Partial discharge measurement
A partial discharge in an insulating medium is a localized electrical discharge, which does not bridge the electrodes of the insulation structure. The field strength of a weak part of the dielectric may exceed the strength, which causes a breakdown.
It is, however, to be observed that the weak parts mentioned may form a small portion of the insulation structure only. The remaining whole insulating gap can, therefore, withstand voltage stresses corresponding even to the test voltage, and the breakdown remains partial.
Due to the sinusoidal variation of the applied voltage the electrical field strength increases again after the discharge has been extinguished. When the field strength reaches its critical value, a new discharge occurs.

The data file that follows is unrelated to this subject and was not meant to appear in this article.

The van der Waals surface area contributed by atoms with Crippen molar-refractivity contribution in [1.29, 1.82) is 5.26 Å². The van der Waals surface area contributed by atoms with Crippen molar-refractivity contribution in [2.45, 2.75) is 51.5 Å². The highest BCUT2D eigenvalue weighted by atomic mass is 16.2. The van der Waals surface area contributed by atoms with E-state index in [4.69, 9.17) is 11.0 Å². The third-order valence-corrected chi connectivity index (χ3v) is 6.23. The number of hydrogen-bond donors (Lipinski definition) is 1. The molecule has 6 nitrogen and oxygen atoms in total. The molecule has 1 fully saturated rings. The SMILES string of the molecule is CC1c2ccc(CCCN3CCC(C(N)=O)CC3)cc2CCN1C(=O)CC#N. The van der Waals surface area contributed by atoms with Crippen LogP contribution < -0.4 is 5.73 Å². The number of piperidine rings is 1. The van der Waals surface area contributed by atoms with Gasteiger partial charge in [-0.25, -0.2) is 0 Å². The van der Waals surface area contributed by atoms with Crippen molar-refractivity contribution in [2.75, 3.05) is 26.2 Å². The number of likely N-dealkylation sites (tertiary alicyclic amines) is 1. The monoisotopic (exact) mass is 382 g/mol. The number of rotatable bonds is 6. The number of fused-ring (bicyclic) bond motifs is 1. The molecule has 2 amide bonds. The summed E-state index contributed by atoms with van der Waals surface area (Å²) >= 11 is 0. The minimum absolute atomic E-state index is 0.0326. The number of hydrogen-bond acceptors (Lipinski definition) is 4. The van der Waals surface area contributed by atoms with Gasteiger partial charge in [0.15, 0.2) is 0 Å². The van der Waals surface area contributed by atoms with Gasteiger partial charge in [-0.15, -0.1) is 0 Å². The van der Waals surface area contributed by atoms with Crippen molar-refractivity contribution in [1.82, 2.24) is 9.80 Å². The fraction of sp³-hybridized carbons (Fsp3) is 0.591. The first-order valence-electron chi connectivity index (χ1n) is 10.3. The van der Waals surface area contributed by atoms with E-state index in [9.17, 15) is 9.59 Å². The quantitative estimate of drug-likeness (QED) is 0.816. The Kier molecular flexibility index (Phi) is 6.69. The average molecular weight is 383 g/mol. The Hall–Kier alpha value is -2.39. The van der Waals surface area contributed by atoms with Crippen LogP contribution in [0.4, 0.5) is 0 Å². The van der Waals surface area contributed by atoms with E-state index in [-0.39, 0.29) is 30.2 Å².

Thus discharges take place repeatedly (Figure 1).
The situation is enlightened by the simple analogue circuit of a cavity (Figure 2). Ca is the capacitance of the whole insulating gap, the spark-gap and the capacitance Cc represent the cavity and the capacitance Cb represents the dielectric in series with Cc.
When the voltage Uc across Cc has increased enough, the spark-gap ignites. The capacitance Cc disharges and the voltage difference across the cavity vanishes within 1…1000 ns.
The discharge magnitude or apparent charge q and the voltage Uc are related by the following equation:
q = Cb × Uc
The discharge gives rise to a current pulse, which causes a fast voltage charge at the terminals of the transformer. This change can be measured by means of a capacitive voltage divider and a pulse transformer.
|Title:||Test procedures for large power transformers – ABB|
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